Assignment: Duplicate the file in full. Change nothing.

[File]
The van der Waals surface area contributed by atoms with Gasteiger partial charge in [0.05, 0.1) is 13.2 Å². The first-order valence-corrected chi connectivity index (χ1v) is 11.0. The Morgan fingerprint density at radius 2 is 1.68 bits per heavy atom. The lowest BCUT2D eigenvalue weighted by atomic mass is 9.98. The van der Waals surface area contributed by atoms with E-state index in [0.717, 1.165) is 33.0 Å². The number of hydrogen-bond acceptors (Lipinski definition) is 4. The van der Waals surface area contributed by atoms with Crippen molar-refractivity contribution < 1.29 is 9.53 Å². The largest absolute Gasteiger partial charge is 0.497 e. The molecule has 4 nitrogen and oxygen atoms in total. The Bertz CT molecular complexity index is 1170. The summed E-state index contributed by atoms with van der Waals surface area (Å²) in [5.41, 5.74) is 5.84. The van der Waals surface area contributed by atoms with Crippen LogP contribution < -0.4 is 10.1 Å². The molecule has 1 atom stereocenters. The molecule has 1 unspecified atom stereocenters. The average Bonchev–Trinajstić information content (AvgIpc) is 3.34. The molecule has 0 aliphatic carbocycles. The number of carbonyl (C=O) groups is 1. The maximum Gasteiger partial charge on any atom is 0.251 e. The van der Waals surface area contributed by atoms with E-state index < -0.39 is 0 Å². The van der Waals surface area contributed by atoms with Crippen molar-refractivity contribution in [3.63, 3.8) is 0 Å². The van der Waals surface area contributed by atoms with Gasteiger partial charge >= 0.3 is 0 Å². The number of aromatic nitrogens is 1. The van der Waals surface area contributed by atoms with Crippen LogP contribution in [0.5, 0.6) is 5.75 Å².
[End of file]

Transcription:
The van der Waals surface area contributed by atoms with Gasteiger partial charge in [0.05, 0.1) is 13.2 Å². The first-order valence-corrected chi connectivity index (χ1v) is 11.0. The Morgan fingerprint density at radius 2 is 1.68 bits per heavy atom. The lowest BCUT2D eigenvalue weighted by atomic mass is 9.98. The van der Waals surface area contributed by atoms with E-state index in [0.717, 1.165) is 33.0 Å². The number of hydrogen-bond acceptors (Lipinski definition) is 4. The van der Waals surface area contributed by atoms with Crippen molar-refractivity contribution < 1.29 is 9.53 Å². The largest absolute Gasteiger partial charge is 0.497 e. The molecule has 4 nitrogen and oxygen atoms in total. The Bertz CT molecular complexity index is 1170. The summed E-state index contributed by atoms with van der Waals surface area (Å²) in [5.41, 5.74) is 5.84. The van der Waals surface area contributed by atoms with Crippen LogP contribution < -0.4 is 10.1 Å². The molecule has 1 atom stereocenters. The molecule has 1 unspecified atom stereocenters. The average Bonchev–Trinajstić information content (AvgIpc) is 3.34. The molecule has 0 aliphatic carbocycles. The number of carbonyl (C=O) groups is 1. The maximum Gasteiger partial charge on any atom is 0.251 e. The van der Waals surface area contributed by atoms with E-state index < -0.39 is 0 Å². The van der Waals surface area contributed by atoms with Crippen molar-refractivity contribution in [3.63, 3.8) is 0 Å². The van der Waals surface area contributed by atoms with Gasteiger partial charge >= 0.3 is 0 Å². The number of aromatic nitrogens is 1. The van der Waals surface area contributed by atoms with Crippen LogP contribution in [0.5, 0.6) is 5.75 Å².